And this isn’t just theory- I can personally vouch for this. As a pharmacist, I used to get 4 or 5 colds per year, being around all those sick people everyday. Once those colds took hold, I was miserable for at least 1 week and the cough would hang around for 2 or 3 weeks. And I was a pretty healthy person to begin with- I was doing the other 5 things on this list…
    My family and I started taking high quality antioxidant supplements because I knew it was important to protect our good health. We never expected to feel any better- we already felt great!
    After 8 or 9 months, I realized that nobody in the family had been sick since we started taking them! Amazing! Especially when you consider that my daughter had been sick for 4 straight months the year before. (No, I’m not exaggerating. She caught every cold that went through her class, I’m sure.)
    Now, my husband and I get only 1 cold per year and our children get only 2 or 3 (they’re still young and in school and haven’t figured out the importance of rule #1 yet- handwashing!). AND when we get a cold now, it’s barely noticeable- your nose is just runny for a few days. No more being stuffed up and I don’t even get a cough anymore- we don’t feel miserable and it doesn’t even slow us down. Done and over with in 4 days. That’s the bonus of having an optimally functioning immune system- it gets going faster and doesn’t let the virus get too far along.
    This phenomenon is not exclusive to our family either. As you may have noticed by now, I am quite passionate about the importance of antioxidant supplements, so I have recommended them to my friends and family. They all report the same results of not getting sick when everyone else around them is.
    So for cold prevention alone, it’s totally worth it to take high quality antioxidant supplements. The added health benefits and disease prevention you’ll get are an added bonus (albeit an important bonus).

    If you follow these 6 rules, you’ll be the healthiest person you know. Not only do they work for cold prevention, but many other diseases as well…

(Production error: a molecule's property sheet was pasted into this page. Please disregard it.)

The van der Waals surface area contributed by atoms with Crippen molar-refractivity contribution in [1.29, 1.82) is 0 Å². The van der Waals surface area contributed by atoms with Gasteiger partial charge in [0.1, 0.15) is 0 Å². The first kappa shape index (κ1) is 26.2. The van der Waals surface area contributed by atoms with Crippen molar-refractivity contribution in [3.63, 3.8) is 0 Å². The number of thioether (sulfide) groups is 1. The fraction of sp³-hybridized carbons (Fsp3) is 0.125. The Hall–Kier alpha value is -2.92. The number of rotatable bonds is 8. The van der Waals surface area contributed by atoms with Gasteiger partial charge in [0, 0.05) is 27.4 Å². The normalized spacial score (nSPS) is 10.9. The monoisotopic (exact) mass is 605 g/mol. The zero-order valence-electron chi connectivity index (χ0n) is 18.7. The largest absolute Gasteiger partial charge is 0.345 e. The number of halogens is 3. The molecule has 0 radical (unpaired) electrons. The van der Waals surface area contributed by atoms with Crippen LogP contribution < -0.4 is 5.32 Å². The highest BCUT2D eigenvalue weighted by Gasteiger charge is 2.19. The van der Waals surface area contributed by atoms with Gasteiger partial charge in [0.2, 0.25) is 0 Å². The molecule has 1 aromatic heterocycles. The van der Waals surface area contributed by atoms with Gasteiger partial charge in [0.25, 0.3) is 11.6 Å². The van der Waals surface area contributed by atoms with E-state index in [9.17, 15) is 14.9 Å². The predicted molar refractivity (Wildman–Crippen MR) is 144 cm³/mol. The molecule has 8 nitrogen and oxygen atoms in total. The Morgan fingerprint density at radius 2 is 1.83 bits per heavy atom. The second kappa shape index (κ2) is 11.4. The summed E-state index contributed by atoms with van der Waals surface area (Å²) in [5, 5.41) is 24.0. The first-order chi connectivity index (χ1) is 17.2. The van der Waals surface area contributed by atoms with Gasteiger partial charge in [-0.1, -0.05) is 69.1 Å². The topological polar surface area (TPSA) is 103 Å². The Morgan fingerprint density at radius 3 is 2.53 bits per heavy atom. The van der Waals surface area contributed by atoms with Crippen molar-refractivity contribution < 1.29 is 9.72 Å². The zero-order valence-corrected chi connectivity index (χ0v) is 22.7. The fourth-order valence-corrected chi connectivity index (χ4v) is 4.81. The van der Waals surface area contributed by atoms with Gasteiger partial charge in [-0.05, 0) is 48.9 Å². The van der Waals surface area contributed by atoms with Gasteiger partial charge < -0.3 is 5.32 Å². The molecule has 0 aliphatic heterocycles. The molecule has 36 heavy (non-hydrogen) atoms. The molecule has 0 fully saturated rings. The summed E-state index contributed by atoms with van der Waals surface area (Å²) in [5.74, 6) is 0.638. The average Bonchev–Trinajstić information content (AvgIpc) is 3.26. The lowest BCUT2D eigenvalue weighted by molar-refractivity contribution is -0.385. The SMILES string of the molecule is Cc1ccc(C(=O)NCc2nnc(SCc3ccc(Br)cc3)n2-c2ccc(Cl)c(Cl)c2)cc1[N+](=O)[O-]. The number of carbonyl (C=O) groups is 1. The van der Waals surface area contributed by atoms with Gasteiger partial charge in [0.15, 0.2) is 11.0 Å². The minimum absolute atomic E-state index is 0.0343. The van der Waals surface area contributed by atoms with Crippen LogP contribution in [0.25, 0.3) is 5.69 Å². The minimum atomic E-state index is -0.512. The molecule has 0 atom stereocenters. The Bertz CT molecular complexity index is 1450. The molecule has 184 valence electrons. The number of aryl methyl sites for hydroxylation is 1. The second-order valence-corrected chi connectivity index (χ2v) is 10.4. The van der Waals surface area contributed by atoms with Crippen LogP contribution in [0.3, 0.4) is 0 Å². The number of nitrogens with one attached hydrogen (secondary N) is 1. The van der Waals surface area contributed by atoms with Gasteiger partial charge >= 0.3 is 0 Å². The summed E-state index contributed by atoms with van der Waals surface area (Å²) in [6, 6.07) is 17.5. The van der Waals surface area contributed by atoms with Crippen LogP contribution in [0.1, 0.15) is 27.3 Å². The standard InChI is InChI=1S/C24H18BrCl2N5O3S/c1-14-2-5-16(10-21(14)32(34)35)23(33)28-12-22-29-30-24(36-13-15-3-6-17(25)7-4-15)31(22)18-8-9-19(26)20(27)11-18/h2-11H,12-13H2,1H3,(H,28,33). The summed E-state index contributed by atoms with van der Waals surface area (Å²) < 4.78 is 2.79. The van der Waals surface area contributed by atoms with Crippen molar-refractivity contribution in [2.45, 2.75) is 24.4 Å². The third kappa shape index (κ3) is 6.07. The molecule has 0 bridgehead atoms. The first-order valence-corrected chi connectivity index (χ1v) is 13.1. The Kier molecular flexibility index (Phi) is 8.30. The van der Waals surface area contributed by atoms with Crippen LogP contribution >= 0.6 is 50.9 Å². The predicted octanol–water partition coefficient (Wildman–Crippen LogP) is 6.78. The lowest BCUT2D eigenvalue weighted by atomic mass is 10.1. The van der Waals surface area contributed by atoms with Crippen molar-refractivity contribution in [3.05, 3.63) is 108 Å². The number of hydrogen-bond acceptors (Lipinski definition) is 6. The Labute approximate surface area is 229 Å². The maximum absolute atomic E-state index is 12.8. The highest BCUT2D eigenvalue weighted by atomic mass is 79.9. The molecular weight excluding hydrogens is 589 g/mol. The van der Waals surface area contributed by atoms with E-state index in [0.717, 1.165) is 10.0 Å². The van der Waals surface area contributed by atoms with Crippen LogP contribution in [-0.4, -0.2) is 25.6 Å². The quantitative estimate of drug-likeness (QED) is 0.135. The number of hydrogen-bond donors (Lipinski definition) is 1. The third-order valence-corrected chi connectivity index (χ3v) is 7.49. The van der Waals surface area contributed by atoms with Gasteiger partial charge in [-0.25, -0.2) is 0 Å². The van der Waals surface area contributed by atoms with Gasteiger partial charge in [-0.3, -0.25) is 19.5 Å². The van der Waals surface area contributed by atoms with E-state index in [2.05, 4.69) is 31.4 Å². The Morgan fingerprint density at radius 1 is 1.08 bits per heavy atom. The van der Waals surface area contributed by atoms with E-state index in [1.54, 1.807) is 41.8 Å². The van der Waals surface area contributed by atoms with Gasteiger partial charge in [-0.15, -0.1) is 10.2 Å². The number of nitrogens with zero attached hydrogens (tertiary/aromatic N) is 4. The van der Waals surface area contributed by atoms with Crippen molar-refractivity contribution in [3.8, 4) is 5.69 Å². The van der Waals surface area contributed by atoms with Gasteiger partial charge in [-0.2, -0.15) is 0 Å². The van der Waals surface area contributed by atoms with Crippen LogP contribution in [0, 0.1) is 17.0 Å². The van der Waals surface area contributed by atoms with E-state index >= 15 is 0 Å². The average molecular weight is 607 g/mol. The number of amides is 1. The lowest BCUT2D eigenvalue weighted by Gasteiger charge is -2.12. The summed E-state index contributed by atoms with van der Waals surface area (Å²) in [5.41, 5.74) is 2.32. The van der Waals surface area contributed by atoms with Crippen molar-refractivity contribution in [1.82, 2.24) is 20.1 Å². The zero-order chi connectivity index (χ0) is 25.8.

—————-
Thanks to Kathy Russ for this information. She is a pharmacist with 15 years experience.

More active kids have easier time falling asleep

If you’re one of those parents who likes to let their kids run themselves ragged so they fall asleep more easily, you may be onto something: the more activity kids get, the faster they’ll drop off to sleep, according to a new study.

The study, in 591 seven-year-olds, also found that kids who spent more time in sedentary activities took longer to actually fall asleep after they went to bed.

Up to one in six parents of school-aged children report that their child has difficulty falling asleep, Dr. Ed A. Mitchell of the University of Auckland in New Zealand, the study’s lead author, told Reuters Health by email. The study’s findings, he said, emphasize that physical activity isn’t only important for fitness, heart health, and weight control, but also for good sleep.

Mitchell and his team had children wear an activity-measuring device around their waists for 24 hours. They report their findings in the Archives of Disease in Childhood.

Most children took about 26 minutes to fall asleep after bedtime, they found. The more activity a child did, the less time it took him to fall asleep.

“We showed that one hour of vigorous activity (equivalent to running) reduced the time to fall asleep by almost 6 minutes,” Mitchell said.

“However, the average amount of vigorous activity was only 43 minutes,” Mitchell said. Also, he added, the children tended to be active in short bursts. “Their activity might better be described as stop-go rather than continuous as an adult might do when they exercise.”

And for every hour a child spent each day being sedentary, it took them 3 minutes longer to get to sleep.

The researchers also found that children who took less time to get to sleep stayed asleep for longer, and vice versa.

“Fortunately, difficulty getting to sleep wasn’t associated with other health problems,” Mitchell said, although getting less sleep has been linked to obesity.

SOURCE: Archives of Disease in Childhood, September 2009.

This also works for parents and adults too. If you exercise regularly you’ll find you sleep better, the only precaution is don’t exercise late in the evening – best to exercise in the morning and it will rev up your metabolism for the entire day and you’ll sleep like a baby.